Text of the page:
For some of his Backroads Indiana columns, Mike Barrett likes to feature people who made a name for themselves on the basketball court.
Here are four he recently spotlighted.
Dan Issel and Bob Netolicky
In December 1971, a professional basketball game was played between the Indiana Pacers and Kentucky Colonels at Freedom Hall in Louisville, Kentucky. I loved the ABA and loved both the Pacers and the Colonels (note the red, white and blue basketball).
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In the photo are my favorite players from each team.
No. 44 is Dan Issel of the Colonels, who starred on their 1975 ABA championship team. Issel ended up in Louisville after an All-American college career for the Kentucky Wildcats.
Bob Netolicky still is one of the most loved Pacers ever to wear an Indiana uniform. Big Neto, like Issel, was a sharpshooting forward and rugged rebounder. Both players were about 6-foot-9. Netolicky starred on two ABA championship teams with the Pacers (1970 and 1972). In 1970, he averaged 20 points per game and 10 rebounds.
When the ABA merged with the NBA, the Colonels folded, but the Pacers are still in the NBA. As a big fan of the NBA, I still hope someday, Louisville will have an NBA team. The KFC Yum! Center is NBA-ready and is one of the most fascinating basketball facilities in America.
In 1971, Mike Flynn of Jeffersonville High School was the talk of Indiana basketball. When the season was over, he was named Indiana Mr. Basketball.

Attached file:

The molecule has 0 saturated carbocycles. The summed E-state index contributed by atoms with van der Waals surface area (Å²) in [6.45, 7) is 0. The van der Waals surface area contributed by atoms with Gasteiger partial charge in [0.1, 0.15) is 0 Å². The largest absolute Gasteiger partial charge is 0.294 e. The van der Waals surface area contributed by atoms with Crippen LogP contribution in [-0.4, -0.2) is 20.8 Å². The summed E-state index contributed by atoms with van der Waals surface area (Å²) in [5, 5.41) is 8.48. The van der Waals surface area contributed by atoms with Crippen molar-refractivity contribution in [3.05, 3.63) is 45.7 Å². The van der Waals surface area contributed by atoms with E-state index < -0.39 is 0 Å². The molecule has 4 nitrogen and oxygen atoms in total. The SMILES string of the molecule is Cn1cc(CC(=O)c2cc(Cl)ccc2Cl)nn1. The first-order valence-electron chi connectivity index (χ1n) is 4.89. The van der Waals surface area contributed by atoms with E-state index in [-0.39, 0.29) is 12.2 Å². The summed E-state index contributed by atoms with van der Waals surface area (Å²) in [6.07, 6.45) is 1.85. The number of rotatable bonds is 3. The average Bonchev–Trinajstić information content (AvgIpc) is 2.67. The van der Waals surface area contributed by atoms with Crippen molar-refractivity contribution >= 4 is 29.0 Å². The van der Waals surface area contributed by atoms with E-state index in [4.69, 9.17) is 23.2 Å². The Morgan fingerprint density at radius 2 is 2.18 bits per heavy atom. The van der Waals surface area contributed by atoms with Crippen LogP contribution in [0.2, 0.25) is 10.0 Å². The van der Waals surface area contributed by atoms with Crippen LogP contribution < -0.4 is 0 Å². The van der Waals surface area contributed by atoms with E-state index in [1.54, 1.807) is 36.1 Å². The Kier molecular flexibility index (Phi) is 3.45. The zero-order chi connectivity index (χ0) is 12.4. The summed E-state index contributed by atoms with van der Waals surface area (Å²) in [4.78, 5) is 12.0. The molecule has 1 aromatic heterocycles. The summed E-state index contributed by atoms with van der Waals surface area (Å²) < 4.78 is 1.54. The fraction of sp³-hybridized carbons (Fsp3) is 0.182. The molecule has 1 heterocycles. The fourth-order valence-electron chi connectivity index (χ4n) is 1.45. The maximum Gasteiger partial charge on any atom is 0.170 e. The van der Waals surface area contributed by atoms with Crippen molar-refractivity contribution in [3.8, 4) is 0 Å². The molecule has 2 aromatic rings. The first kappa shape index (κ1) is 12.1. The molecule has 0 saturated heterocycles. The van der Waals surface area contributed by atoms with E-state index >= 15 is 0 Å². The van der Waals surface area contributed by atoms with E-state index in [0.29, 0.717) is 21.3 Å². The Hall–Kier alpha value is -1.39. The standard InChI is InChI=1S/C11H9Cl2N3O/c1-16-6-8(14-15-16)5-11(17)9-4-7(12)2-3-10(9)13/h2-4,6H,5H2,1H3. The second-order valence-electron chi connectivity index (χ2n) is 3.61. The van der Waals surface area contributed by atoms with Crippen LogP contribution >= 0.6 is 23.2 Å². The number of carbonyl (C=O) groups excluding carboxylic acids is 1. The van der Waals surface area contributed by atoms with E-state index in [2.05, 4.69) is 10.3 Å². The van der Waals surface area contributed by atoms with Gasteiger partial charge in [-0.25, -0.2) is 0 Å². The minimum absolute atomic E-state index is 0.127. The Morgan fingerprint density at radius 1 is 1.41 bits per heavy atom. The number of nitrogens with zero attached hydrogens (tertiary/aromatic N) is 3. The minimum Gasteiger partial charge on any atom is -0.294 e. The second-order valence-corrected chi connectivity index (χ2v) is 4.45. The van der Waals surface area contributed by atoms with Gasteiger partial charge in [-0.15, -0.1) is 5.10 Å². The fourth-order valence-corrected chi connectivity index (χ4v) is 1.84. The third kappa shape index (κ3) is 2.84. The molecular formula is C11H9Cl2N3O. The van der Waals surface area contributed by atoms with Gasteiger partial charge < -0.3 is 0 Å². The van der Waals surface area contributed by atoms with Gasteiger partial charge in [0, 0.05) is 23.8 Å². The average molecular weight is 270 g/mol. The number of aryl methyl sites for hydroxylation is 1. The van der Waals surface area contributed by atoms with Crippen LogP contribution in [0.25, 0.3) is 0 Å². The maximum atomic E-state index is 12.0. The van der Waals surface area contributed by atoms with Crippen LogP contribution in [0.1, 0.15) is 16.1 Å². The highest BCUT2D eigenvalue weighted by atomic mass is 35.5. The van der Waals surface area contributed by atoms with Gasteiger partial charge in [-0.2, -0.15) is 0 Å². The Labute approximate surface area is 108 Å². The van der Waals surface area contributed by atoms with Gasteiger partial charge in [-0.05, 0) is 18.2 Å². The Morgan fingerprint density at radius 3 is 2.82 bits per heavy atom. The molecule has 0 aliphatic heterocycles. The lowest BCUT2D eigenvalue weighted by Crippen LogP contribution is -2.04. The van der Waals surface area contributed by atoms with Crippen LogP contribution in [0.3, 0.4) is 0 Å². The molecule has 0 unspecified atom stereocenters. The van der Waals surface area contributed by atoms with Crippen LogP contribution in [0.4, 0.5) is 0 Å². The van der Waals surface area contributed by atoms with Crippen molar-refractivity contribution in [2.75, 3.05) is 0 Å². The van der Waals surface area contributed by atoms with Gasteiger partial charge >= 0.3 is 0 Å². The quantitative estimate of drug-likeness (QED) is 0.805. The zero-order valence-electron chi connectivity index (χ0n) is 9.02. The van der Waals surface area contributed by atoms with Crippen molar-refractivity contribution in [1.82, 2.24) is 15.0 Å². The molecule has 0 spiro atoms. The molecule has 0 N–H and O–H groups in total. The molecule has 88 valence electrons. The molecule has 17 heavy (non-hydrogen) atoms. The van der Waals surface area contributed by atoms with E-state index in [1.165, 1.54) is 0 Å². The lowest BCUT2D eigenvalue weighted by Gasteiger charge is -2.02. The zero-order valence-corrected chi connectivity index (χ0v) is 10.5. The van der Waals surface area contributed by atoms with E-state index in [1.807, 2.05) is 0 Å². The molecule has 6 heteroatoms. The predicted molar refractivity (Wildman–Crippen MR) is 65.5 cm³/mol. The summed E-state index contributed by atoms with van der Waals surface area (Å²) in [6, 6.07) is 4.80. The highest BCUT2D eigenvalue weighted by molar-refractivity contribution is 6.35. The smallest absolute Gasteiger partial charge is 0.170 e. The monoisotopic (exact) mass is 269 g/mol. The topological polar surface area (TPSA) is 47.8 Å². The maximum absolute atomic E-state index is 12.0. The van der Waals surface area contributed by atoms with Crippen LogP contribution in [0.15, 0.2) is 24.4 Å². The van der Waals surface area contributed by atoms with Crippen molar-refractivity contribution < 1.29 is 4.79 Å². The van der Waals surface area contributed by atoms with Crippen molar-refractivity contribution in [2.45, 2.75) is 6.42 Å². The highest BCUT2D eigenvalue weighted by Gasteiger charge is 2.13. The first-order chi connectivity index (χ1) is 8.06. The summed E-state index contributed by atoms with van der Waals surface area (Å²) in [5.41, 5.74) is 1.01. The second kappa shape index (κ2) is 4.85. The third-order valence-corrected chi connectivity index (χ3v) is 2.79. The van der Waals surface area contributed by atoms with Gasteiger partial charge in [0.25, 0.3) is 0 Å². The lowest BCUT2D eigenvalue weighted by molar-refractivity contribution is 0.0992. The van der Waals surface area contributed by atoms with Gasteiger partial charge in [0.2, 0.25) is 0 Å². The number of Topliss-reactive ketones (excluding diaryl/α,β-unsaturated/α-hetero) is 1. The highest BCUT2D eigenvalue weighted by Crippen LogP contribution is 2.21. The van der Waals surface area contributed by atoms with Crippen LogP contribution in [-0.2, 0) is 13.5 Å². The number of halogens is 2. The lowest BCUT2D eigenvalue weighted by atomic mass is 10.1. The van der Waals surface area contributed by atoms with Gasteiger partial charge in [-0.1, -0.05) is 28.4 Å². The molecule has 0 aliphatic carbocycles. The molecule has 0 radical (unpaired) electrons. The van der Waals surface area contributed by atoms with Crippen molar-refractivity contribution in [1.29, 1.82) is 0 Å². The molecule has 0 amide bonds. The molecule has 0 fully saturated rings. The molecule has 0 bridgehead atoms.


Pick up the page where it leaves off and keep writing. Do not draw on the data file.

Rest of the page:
When Bob Knight was named the head coach of Indiana University in the spring of 1971, he naturally recruited Flynn. But at the time, Knight was an unproven name, and Flynn was set on playing for the University of Kentucky and its legendary coach, Adolph Rupp.
Knight quickly built a national power at IU, and by the spring of the 1974-75 season, Indiana was unbeaten, ranked No. 1 and one win away from reaching the Final Four.
The only game left was with UK in the championship game of the Mideast Regional — a team Indiana demolished earlier in the year. The Hoosiers weren’t at full strength, as All-American forward Scott May was suffering from a broken arm. May started for the Hoosiers that day with his arm in a cast and played only seven minutes.
But no matter what, I have to admit, Kentucky was ready, especially Flynn, who was now a senior for the Wildcats.
As Kentucky upset Indiana 92-90, it was Flynn who was the star of the game — a Hoosier. He scored 22 points on 9-of-13 shooting and was outstanding. He took star IU guard Quinn Buckner out of the game on both ends of the floor.
Today, this game remains my most heartbreaking loss to UK ever. But if we had to lose to Kentucky, I’m glad it took a Hoosier to beat us.
After college, Flynn, a 6-foot-3 guard, played three years with the Indiana Pacers.
Indiana University’s Steve Downing played like no other before or since … and here’s the story.
In December 1971, the center led the Hoosiers to a 90-89 win in two overtimes over Kentucky.
Downing scored 47 points and grabbed 25 rebounds. I remember listening to this game on the radio as a 12-year-old kid, and it is one of my favorite IU-UK memories.
Downing was super, and no one has ever had a game like it since in the IU-UK rivalry. And no one may ever again since UK won’t play a home-and-home campus series with IU.
Mike Barrett is a local resident with an interest in history. His Backroads Indiana columns regularly appear in The Tribune. Send comments to firstname.lastname@example.org.